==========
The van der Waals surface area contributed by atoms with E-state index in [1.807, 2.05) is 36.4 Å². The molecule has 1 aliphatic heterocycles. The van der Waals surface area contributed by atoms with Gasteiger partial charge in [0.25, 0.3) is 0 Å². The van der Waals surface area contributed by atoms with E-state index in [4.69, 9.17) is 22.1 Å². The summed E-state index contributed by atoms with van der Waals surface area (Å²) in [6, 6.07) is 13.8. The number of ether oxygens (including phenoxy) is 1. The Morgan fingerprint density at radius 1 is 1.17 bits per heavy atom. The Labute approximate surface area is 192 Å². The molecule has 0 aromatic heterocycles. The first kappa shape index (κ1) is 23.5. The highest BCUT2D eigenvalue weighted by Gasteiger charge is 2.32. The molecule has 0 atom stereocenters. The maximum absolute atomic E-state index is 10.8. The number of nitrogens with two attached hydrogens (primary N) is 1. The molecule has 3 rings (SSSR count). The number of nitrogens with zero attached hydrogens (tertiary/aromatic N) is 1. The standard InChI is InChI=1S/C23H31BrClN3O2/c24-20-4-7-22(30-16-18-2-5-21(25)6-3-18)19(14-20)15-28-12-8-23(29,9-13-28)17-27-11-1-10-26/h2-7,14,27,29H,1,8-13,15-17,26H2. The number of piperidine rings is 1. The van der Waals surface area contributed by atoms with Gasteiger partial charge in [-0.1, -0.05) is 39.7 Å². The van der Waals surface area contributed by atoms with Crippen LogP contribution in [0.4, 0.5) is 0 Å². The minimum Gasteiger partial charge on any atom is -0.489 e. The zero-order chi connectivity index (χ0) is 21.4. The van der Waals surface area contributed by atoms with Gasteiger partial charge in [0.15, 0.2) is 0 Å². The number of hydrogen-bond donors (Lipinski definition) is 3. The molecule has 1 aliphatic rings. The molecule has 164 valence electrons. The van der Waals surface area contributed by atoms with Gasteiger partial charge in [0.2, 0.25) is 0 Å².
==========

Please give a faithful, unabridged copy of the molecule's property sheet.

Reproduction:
The van der Waals surface area contributed by atoms with E-state index in [1.807, 2.05) is 36.4 Å². The molecule has 1 aliphatic heterocycles. The van der Waals surface area contributed by atoms with Gasteiger partial charge in [0.25, 0.3) is 0 Å². The van der Waals surface area contributed by atoms with E-state index in [4.69, 9.17) is 22.1 Å². The summed E-state index contributed by atoms with van der Waals surface area (Å²) in [6, 6.07) is 13.8. The number of ether oxygens (including phenoxy) is 1. The Morgan fingerprint density at radius 1 is 1.17 bits per heavy atom. The Labute approximate surface area is 192 Å². The molecule has 0 aromatic heterocycles. The first kappa shape index (κ1) is 23.5. The highest BCUT2D eigenvalue weighted by Gasteiger charge is 2.32. The molecule has 0 atom stereocenters. The maximum absolute atomic E-state index is 10.8. The number of nitrogens with two attached hydrogens (primary N) is 1. The molecule has 3 rings (SSSR count). The number of nitrogens with zero attached hydrogens (tertiary/aromatic N) is 1. The standard InChI is InChI=1S/C23H31BrClN3O2/c24-20-4-7-22(30-16-18-2-5-21(25)6-3-18)19(14-20)15-28-12-8-23(29,9-13-28)17-27-11-1-10-26/h2-7,14,27,29H,1,8-13,15-17,26H2. The number of piperidine rings is 1. The van der Waals surface area contributed by atoms with Gasteiger partial charge in [-0.1, -0.05) is 39.7 Å². The van der Waals surface area contributed by atoms with Crippen LogP contribution in [0.4, 0.5) is 0 Å². The minimum Gasteiger partial charge on any atom is -0.489 e. The zero-order chi connectivity index (χ0) is 21.4. The van der Waals surface area contributed by atoms with Gasteiger partial charge in [0.15, 0.2) is 0 Å². The number of hydrogen-bond donors (Lipinski definition) is 3. The molecule has 1 aliphatic rings. The molecule has 164 valence electrons. The van der Waals surface area contributed by atoms with Gasteiger partial charge in [0.2, 0.25) is 0 Å².